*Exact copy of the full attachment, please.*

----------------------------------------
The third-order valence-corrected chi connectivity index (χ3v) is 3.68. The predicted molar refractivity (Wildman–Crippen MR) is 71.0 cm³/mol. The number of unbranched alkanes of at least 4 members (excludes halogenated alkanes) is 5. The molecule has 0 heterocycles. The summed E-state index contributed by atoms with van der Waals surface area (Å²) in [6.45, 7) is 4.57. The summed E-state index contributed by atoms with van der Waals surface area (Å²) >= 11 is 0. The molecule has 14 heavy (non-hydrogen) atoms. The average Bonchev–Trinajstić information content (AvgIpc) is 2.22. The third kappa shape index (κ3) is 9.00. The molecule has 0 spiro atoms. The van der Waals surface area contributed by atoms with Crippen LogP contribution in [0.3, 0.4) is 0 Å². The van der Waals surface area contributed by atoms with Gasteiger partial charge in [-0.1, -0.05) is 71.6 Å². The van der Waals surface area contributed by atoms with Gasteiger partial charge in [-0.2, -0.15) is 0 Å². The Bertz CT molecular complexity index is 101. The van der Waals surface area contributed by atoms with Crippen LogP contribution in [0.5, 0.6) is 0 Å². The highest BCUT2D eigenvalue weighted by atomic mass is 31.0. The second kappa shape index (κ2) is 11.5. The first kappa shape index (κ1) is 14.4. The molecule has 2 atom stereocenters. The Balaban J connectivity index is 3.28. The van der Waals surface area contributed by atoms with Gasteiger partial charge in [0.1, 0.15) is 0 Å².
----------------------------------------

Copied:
The third-order valence-corrected chi connectivity index (χ3v) is 3.68. The predicted molar refractivity (Wildman–Crippen MR) is 71.0 cm³/mol. The number of unbranched alkanes of at least 4 members (excludes halogenated alkanes) is 5. The molecule has 0 heterocycles. The summed E-state index contributed by atoms with van der Waals surface area (Å²) in [6.45, 7) is 4.57. The summed E-state index contributed by atoms with van der Waals surface area (Å²) >= 11 is 0. The molecule has 14 heavy (non-hydrogen) atoms. The average Bonchev–Trinajstić information content (AvgIpc) is 2.22. The third kappa shape index (κ3) is 9.00. The molecule has 0 spiro atoms. The van der Waals surface area contributed by atoms with Crippen LogP contribution in [0.3, 0.4) is 0 Å². The van der Waals surface area contributed by atoms with Gasteiger partial charge in [-0.1, -0.05) is 71.6 Å². The van der Waals surface area contributed by atoms with Gasteiger partial charge in [-0.2, -0.15) is 0 Å². The Bertz CT molecular complexity index is 101. The van der Waals surface area contributed by atoms with Crippen LogP contribution in [0.5, 0.6) is 0 Å². The highest BCUT2D eigenvalue weighted by atomic mass is 31.0. The second kappa shape index (κ2) is 11.5. The first kappa shape index (κ1) is 14.4. The molecule has 2 atom stereocenters. The Balaban J connectivity index is 3.28. The van der Waals surface area contributed by atoms with Gasteiger partial charge in [0.1, 0.15) is 0 Å².